11. Temples - Sun Structures
In its late '60s heyday, psychedelic rock was thought to be forward looking, innovative, and unbound. Forty-five years later, it appears trapped in the era from which it was born, offering an accurate a depiction of what "the future" might look like, as say The Jetsons did. However, the likes of Aussie rockers Tame Impala have in recent years led a kind of psych-rock revival, proving there is plenty of life left in the genre.
Endowed with bubble perms, drainpipe trousers, and pouts that tread a fine line between uber cool and gormless, the U.K.'s Temples could be viewed as mere posing pothead pixies that own a couple of Traffic records -- certain to be also rans in this revival.
Its debut, Sun Structures, however, finds new energy in the haze of basement bong smoke, that while shamelessly flaunting its influences (5th Dimension era Byrds, 13th Floor Elevators, and Love certainly among them), contains a lush multi-layered sound scape, guitars that flit effortlessly between electro-glam acid-rock and acoustic camp fire dawdling. It's a sonic soup that is certainly derivative, put in the best possible way.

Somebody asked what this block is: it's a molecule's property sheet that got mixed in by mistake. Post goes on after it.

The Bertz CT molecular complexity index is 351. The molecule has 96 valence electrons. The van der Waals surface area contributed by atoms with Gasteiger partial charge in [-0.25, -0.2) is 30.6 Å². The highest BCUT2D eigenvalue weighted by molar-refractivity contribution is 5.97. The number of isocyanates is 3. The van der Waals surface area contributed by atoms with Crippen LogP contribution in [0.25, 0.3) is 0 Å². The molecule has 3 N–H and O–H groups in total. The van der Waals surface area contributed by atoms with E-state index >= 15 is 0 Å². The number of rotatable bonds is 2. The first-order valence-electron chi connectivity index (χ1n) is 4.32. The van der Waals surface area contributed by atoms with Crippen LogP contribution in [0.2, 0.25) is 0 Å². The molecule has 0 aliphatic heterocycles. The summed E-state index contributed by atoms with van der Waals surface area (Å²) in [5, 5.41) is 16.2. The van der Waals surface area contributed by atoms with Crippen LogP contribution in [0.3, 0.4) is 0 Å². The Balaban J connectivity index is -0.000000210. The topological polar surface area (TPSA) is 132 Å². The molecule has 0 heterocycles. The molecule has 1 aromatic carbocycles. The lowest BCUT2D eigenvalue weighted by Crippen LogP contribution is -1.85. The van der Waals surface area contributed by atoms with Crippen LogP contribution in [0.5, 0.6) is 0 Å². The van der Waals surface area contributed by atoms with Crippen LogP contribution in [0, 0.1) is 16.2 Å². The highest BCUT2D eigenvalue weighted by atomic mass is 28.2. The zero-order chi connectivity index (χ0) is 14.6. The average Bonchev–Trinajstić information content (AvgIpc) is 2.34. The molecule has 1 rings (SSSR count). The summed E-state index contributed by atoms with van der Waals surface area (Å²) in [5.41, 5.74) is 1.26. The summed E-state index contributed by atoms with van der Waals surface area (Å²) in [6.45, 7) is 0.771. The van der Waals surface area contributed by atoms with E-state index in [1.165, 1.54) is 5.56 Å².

10. Kelis - Food
One of the most enjoyable albums of 2014 is also one of those that in future years might be labeled "lost classic". While Kelis, who is still remembered by the public at large for bombastic smash "Milkshake," has always been refreshingly idiosyncratic in her work, her new album takes this to new levels.
Food is a saucy smorgasboard of soul, electronic, Afro-Beat and funk. Tracks like "Biscuits n' Gravy," "Friday Fish Fry," and album opener "Jerk Ribs" show the songstress belting out a huskier, lived-in vocal, with a sassy brass backing and that smacks of vintage soul, but with new energy. Kelis continues to forge her own path, and it's fun to follow her.